Warnings about Europe’s capacity crunch, a possible 2027 opening date for a new Thames Estuary Airport in London and the importance of customer friendly security were all on the agenda of October’s SMART Airports Conference in Munich.
The warning about the capacity crunch came from Munich Airport’s president and CEO, Dr Michael Kerkloh, who stated that airports were already key economic generators for entire regions, and would become even more important in the future, if allowed to grow.
“At present, we are seeing only very moderate growth at many European airports. However, we should not draw false conclusions from this snapshot,” said Kerkloh.
“For the next 20 years, expert forecasts are in full agreement that we will see average annual growth of 4% to 5% in passenger traffic. However, the existing aviation infrastructure in Europe is not well positioned to achieve significant growth. In particular, we lack high-performance runway systems.”
He cited the recent EUROCONTROL study, which reveals that these deficiencies could result in the inability to cover 12% of air transportation demand in the next 20 years.
“It is becoming increasingly difficult to win acceptance in society and political backing for airport expansion projects,” warned Kerkloh. “That is why I see the issue of sustainability as so crucial to the future of our industry.”
Hans-Peter Böhner, head of the transport department at the Bavarian State Ministry of Economic Affairs, Infrastructure, Transport and Technology, agreed with Kerkloh about the economic importance of airports, but noted that according to the German Airports Association, only 71 of Europe’s 462 airports were profitable.
In the circumstances, he warned that the dangers of losing State aid would pose “real problems” for Europe’s smaller regional airports, many of which would struggle to survive.
Thames Estuary Airport
Talking about the UK’s capacity crunch, Chris Moores, Transport for London’s planning manager, told delegates that with government backing a new Thames Estuary Airport on the Isle of Grain could become a reality by 2029.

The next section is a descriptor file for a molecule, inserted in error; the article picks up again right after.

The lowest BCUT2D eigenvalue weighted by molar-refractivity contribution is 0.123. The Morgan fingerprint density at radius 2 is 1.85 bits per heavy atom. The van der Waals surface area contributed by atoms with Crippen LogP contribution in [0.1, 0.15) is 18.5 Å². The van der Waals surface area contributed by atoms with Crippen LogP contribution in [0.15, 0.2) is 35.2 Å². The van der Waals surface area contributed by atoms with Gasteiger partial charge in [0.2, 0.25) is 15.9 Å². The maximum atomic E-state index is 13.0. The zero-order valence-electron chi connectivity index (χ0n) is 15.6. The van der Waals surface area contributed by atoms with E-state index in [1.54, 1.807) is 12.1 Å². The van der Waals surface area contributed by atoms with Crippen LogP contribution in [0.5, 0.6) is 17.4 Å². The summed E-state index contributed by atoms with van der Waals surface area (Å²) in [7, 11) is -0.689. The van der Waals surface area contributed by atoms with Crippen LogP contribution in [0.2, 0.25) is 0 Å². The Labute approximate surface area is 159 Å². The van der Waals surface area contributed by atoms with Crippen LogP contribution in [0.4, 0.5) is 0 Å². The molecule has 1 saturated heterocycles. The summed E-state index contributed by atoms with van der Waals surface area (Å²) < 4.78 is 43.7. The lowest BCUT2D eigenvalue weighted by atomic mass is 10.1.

“Scattering new runways across London’s existing airports will not provide the answer to the UK’s capacity problems,” said Moores, when explaining the benefits of the ambitious plans for a four-runway Thames Estuary Airport favoured by Mayor of London, Boris Johnson.
He said its opening would allow Heathrow to be closed and developed as a new London borough – a theme that was later taken up by Foster+Partner’s Huw Thomas, who told Airport World that he believed the gateway could be built for €28.3 billion and open as early as 2027.
Thomas said the new airport could be totally funded through private enterprise and open once Heathrow reaches a capacity of 84mppa.
“We forecast that the airport would pay for itself within 10 years of opening,” said Thomas. “It would give London, the UK and Europe an advantage by creating a facility that can go head-to-head with Istanbul and other emerging airports around the world over the next 20 years.”
London City Airport’s CEO, Declan Collier, talked about the airport’s plans to add new infrastructure that would double its capacity to 120,000 flights and 6mppa by 2023.
Collier said that his airport’s Docklands location, just 20 minutes from Central London, and unique characteristics – 61% of its customers are business passengers earning salaries in excess of €120,000 per annum – meant that he believed it could do economically for London and the south east what the London docks did for Britain in the 19th century.
The airport currently employs 2,100 staff – 70% from East London, of which 30% were born there – and Collier believes that it will add another 1,500 if its plans for seven new aircraft stands, new Arrivals Building, new four-star hotel extension to its existing eastern pier, and taxi lane get the go-ahead.
He said the introduction of the next generation of aircraft, such as the Bombardier C series would allow London City Airport (LCY) to accommodate non-stop flights to the Gulf, Middle East, the North American east coast and “beyond Moscow into the Balkans” for the first time.